(This post brought to you by the True Beginning Of The Year, and the Attempt To Create A Schedule Around It.)
I’ve had this to-do list for…ever. Forever. Very little of it is the fun kind of to-do, which for me is YAY WRITE A WHOLE NEW BOOK YAY THIS IS MY FAVOURITE PART. It’s all the other stuff. It’s edits and copyedits and guilting over unwritten short stories
(I was going to really try to focus on writing…I was going to say ‘good’, but I write good enough short stories. But twisty, deep ones, perhaps. I want to add that to my skill set. So I was going to try focusing on learning how to write those. And then I realized I’ve got so much else actually *due* that it would be moronic to try to add that to my plate. It’s probably mostly a reaction to admiring people who win Hugos or sell short stories independently, anyway, and sort of vaguely wishing I was Like Them, and I usually get over that. Even if I really would like to be able to write more independent, clever, intelligent short stories. I’ll stop being parenthetical now and try to get back to the point.)
and all the little details of self publishing that I haven’t, for one reason or another, managed to hand off to Ted, and anyway, I usually have a Thinks To Do list but this has been my Nibbled To Death By Ducks list, and I’m about two years behind on all of it. Which is a lot of catching up to do.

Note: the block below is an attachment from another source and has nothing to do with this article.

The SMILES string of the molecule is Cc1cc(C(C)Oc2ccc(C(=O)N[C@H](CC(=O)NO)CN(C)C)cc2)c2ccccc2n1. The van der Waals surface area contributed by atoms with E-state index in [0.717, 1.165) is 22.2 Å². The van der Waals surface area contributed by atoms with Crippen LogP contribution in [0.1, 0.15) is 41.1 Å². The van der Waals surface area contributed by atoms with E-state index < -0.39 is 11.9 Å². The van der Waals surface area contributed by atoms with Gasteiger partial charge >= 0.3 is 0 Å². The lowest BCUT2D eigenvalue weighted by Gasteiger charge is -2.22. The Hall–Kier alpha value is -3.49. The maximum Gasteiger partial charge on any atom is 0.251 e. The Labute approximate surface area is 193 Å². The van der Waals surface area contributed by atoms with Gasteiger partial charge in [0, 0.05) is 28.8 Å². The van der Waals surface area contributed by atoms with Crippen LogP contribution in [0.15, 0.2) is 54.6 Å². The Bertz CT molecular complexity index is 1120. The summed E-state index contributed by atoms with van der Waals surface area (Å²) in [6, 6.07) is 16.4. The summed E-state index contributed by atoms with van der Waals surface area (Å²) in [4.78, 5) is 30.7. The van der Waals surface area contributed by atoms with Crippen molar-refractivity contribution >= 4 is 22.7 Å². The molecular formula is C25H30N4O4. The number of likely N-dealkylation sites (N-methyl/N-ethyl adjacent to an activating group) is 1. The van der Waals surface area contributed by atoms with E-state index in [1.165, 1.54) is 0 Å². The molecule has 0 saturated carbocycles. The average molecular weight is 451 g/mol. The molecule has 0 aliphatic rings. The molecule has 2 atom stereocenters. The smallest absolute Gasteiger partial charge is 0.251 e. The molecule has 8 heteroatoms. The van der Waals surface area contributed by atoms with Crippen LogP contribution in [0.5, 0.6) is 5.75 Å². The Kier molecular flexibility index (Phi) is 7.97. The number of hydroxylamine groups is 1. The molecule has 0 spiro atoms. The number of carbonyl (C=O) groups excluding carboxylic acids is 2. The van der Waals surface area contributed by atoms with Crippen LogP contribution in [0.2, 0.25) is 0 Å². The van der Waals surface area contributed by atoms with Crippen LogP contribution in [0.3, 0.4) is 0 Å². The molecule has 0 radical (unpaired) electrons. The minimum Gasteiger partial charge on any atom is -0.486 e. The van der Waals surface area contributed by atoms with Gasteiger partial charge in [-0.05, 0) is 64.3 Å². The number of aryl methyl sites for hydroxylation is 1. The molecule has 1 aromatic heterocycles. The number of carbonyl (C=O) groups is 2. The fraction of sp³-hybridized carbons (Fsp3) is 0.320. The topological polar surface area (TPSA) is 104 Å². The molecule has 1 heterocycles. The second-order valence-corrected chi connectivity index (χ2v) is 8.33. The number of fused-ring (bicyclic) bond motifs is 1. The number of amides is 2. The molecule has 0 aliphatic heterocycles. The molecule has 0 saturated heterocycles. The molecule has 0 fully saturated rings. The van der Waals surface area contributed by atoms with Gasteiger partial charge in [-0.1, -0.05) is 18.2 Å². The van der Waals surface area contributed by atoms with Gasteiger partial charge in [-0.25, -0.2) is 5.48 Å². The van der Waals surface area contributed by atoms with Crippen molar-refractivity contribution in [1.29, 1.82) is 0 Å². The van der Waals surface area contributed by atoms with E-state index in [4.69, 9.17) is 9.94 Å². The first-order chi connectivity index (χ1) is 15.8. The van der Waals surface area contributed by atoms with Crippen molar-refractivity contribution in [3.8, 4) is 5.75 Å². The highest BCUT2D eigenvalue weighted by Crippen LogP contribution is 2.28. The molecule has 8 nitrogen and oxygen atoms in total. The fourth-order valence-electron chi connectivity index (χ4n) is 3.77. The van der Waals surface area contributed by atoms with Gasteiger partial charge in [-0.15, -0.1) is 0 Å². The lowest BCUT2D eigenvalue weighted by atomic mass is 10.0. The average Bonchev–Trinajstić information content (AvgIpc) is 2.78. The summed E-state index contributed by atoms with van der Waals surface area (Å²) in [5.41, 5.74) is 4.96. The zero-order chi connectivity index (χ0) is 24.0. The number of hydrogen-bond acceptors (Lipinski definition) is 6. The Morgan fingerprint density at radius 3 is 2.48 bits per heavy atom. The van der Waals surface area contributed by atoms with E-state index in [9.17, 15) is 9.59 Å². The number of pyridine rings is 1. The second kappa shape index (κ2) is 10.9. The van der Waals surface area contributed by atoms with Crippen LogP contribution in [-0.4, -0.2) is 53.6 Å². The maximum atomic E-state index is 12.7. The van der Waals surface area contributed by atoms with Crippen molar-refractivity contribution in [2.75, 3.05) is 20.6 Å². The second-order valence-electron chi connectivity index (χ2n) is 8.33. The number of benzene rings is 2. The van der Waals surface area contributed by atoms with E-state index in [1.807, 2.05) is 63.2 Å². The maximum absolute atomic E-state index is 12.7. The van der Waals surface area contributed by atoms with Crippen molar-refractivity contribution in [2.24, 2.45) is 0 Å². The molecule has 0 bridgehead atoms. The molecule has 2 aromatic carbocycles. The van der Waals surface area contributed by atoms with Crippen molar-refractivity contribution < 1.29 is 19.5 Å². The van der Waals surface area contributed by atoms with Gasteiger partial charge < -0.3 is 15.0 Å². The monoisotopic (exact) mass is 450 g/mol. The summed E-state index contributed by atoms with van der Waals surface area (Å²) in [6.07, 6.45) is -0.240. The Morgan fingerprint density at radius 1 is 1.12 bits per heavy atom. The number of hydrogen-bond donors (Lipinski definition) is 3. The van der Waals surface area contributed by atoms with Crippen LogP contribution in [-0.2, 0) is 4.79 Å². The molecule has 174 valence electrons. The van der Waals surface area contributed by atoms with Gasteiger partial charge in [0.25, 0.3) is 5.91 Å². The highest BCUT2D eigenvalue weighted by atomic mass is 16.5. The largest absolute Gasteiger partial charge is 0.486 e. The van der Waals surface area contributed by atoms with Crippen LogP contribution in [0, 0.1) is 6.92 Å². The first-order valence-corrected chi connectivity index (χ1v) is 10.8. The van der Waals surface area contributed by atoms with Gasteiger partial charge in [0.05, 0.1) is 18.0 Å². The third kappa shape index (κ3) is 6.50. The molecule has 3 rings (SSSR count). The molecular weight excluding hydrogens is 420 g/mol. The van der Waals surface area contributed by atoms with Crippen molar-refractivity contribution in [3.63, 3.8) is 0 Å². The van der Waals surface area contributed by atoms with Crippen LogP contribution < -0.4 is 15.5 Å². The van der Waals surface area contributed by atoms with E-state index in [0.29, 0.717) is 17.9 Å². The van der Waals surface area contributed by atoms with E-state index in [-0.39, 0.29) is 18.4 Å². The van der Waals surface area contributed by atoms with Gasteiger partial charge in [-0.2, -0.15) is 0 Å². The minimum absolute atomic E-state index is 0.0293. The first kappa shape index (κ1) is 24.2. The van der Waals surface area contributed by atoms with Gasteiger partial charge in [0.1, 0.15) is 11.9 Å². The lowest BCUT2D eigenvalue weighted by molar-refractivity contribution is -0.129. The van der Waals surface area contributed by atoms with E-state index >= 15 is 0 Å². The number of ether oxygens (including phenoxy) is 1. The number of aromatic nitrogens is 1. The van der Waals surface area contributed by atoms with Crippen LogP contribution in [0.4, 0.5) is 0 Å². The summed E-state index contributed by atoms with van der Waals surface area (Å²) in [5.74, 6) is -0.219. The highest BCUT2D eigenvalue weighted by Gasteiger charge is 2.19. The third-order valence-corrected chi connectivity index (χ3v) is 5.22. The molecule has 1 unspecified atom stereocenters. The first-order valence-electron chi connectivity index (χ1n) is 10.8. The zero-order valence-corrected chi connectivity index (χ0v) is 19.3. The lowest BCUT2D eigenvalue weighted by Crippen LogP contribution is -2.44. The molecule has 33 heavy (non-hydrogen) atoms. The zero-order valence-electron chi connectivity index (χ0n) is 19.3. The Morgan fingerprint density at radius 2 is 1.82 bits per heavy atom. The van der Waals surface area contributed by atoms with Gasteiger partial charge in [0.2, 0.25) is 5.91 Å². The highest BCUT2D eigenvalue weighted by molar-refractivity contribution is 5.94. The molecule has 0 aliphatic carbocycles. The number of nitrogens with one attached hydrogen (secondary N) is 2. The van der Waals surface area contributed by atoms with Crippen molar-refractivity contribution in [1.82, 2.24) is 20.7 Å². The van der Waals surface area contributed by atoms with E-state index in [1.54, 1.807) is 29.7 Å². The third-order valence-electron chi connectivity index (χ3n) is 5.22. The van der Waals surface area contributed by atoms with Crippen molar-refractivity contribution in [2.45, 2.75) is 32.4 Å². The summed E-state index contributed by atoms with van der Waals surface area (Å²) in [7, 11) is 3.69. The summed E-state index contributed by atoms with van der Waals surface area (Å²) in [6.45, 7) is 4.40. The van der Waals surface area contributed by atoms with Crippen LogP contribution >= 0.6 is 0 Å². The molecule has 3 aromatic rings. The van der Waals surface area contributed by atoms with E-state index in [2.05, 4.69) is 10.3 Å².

But I am THIS CLOSE to being caught up/done with TWO projects, and it’s starting to be a Big Psychological Relief.
I’m finalized-cover-art away from launching BEWITCHING BENEDICT, my adorkable magic-free Regency romance, and I’m copy-edits-and-book-layout away from delivering REDEEMER to my insanely patient backers, toward whom I feel so much guilt I want to cry every time I think about it. Those projects are almost done, and, just…*weeps* It’ll be such a relief to have those out.